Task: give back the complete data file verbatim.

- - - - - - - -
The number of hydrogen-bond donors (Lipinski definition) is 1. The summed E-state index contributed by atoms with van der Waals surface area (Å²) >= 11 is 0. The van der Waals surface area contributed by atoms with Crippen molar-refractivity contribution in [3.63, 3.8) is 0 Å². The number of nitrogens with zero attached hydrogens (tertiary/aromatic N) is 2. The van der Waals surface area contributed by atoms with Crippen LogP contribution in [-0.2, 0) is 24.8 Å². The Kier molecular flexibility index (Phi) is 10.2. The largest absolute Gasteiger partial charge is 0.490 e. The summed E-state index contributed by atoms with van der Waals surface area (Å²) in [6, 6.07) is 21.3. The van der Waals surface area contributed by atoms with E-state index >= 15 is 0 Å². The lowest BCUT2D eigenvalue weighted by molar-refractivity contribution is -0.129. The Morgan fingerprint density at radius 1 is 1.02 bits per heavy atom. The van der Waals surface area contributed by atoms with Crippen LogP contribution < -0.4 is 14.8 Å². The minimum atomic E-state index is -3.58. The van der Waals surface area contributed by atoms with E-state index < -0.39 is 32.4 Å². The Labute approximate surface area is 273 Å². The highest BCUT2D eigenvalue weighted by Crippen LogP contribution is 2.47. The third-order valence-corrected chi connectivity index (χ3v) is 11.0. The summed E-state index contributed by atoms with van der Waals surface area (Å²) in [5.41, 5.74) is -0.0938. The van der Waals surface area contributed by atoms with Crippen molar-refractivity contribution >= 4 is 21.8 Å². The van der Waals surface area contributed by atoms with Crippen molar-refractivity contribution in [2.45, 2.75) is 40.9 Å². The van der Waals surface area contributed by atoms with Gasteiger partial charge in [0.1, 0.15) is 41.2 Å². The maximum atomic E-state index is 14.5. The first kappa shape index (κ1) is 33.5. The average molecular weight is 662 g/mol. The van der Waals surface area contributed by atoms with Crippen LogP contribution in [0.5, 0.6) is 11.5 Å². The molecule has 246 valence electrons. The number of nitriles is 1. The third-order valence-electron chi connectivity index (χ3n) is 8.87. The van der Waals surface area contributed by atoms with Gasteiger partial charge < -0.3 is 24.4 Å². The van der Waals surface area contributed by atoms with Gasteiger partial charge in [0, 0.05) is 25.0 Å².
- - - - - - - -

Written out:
The number of hydrogen-bond donors (Lipinski definition) is 1. The summed E-state index contributed by atoms with van der Waals surface area (Å²) >= 11 is 0. The van der Waals surface area contributed by atoms with Crippen molar-refractivity contribution in [3.63, 3.8) is 0 Å². The number of nitrogens with zero attached hydrogens (tertiary/aromatic N) is 2. The van der Waals surface area contributed by atoms with Crippen LogP contribution in [-0.2, 0) is 24.8 Å². The Kier molecular flexibility index (Phi) is 10.2. The largest absolute Gasteiger partial charge is 0.490 e. The summed E-state index contributed by atoms with van der Waals surface area (Å²) in [6, 6.07) is 21.3. The van der Waals surface area contributed by atoms with E-state index >= 15 is 0 Å². The lowest BCUT2D eigenvalue weighted by molar-refractivity contribution is -0.129. The Morgan fingerprint density at radius 1 is 1.02 bits per heavy atom. The van der Waals surface area contributed by atoms with Crippen LogP contribution < -0.4 is 14.8 Å². The minimum atomic E-state index is -3.58. The van der Waals surface area contributed by atoms with E-state index < -0.39 is 32.4 Å². The Labute approximate surface area is 273 Å². The highest BCUT2D eigenvalue weighted by Crippen LogP contribution is 2.47. The third-order valence-corrected chi connectivity index (χ3v) is 11.0. The summed E-state index contributed by atoms with van der Waals surface area (Å²) in [5.41, 5.74) is -0.0938. The van der Waals surface area contributed by atoms with Crippen molar-refractivity contribution >= 4 is 21.8 Å². The van der Waals surface area contributed by atoms with Crippen molar-refractivity contribution in [2.45, 2.75) is 40.9 Å². The van der Waals surface area contributed by atoms with Gasteiger partial charge in [0.1, 0.15) is 41.2 Å². The maximum atomic E-state index is 14.5. The first kappa shape index (κ1) is 33.5. The average molecular weight is 662 g/mol. The van der Waals surface area contributed by atoms with Crippen LogP contribution in [0.5, 0.6) is 11.5 Å². The molecule has 246 valence electrons. The number of nitriles is 1. The third-order valence-electron chi connectivity index (χ3n) is 8.87. The van der Waals surface area contributed by atoms with Gasteiger partial charge < -0.3 is 24.4 Å². The van der Waals surface area contributed by atoms with Gasteiger partial charge in [0, 0.05) is 25.0 Å².